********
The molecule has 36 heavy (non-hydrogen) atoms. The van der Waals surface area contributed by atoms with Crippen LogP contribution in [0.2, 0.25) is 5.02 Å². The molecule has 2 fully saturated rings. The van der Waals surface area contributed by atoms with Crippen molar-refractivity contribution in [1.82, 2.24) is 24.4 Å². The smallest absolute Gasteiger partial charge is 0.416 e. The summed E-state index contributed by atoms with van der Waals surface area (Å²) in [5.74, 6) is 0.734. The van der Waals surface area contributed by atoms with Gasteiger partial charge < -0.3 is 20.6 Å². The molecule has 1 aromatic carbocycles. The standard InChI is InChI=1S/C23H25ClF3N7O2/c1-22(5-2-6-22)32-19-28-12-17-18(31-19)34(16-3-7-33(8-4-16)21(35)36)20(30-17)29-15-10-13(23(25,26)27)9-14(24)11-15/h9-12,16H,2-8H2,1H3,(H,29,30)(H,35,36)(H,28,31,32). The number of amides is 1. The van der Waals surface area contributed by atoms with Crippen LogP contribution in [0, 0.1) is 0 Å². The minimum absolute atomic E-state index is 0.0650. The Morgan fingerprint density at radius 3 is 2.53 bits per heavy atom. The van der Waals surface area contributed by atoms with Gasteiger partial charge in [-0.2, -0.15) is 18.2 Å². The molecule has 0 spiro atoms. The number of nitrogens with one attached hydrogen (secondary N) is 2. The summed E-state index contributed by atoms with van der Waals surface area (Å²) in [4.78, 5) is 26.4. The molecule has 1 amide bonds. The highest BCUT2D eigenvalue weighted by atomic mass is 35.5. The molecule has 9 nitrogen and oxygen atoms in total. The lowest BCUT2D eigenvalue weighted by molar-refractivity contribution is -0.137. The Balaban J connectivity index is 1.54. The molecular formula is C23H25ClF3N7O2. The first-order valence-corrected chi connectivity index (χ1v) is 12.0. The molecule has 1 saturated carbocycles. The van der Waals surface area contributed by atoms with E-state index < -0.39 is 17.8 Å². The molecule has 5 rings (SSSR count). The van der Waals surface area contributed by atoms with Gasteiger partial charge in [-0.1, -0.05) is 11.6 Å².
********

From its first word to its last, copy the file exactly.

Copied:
The molecule has 36 heavy (non-hydrogen) atoms. The van der Waals surface area contributed by atoms with Crippen LogP contribution in [0.2, 0.25) is 5.02 Å². The molecule has 2 fully saturated rings. The van der Waals surface area contributed by atoms with Crippen molar-refractivity contribution in [1.82, 2.24) is 24.4 Å². The smallest absolute Gasteiger partial charge is 0.416 e. The summed E-state index contributed by atoms with van der Waals surface area (Å²) in [5.74, 6) is 0.734. The van der Waals surface area contributed by atoms with Gasteiger partial charge < -0.3 is 20.6 Å². The molecule has 1 aromatic carbocycles. The standard InChI is InChI=1S/C23H25ClF3N7O2/c1-22(5-2-6-22)32-19-28-12-17-18(31-19)34(16-3-7-33(8-4-16)21(35)36)20(30-17)29-15-10-13(23(25,26)27)9-14(24)11-15/h9-12,16H,2-8H2,1H3,(H,29,30)(H,35,36)(H,28,31,32). The number of amides is 1. The van der Waals surface area contributed by atoms with Crippen LogP contribution in [0, 0.1) is 0 Å². The minimum absolute atomic E-state index is 0.0650. The Morgan fingerprint density at radius 3 is 2.53 bits per heavy atom. The van der Waals surface area contributed by atoms with Gasteiger partial charge in [-0.2, -0.15) is 18.2 Å². The molecule has 0 spiro atoms. The number of nitrogens with one attached hydrogen (secondary N) is 2. The summed E-state index contributed by atoms with van der Waals surface area (Å²) in [4.78, 5) is 26.4. The molecule has 1 amide bonds. The highest BCUT2D eigenvalue weighted by atomic mass is 35.5. The molecule has 9 nitrogen and oxygen atoms in total. The lowest BCUT2D eigenvalue weighted by molar-refractivity contribution is -0.137. The Balaban J connectivity index is 1.54. The molecular formula is C23H25ClF3N7O2. The first-order valence-corrected chi connectivity index (χ1v) is 12.0. The molecule has 1 saturated carbocycles. The van der Waals surface area contributed by atoms with E-state index < -0.39 is 17.8 Å². The molecule has 5 rings (SSSR count). The van der Waals surface area contributed by atoms with Gasteiger partial charge in [-0.1, -0.05) is 11.6 Å².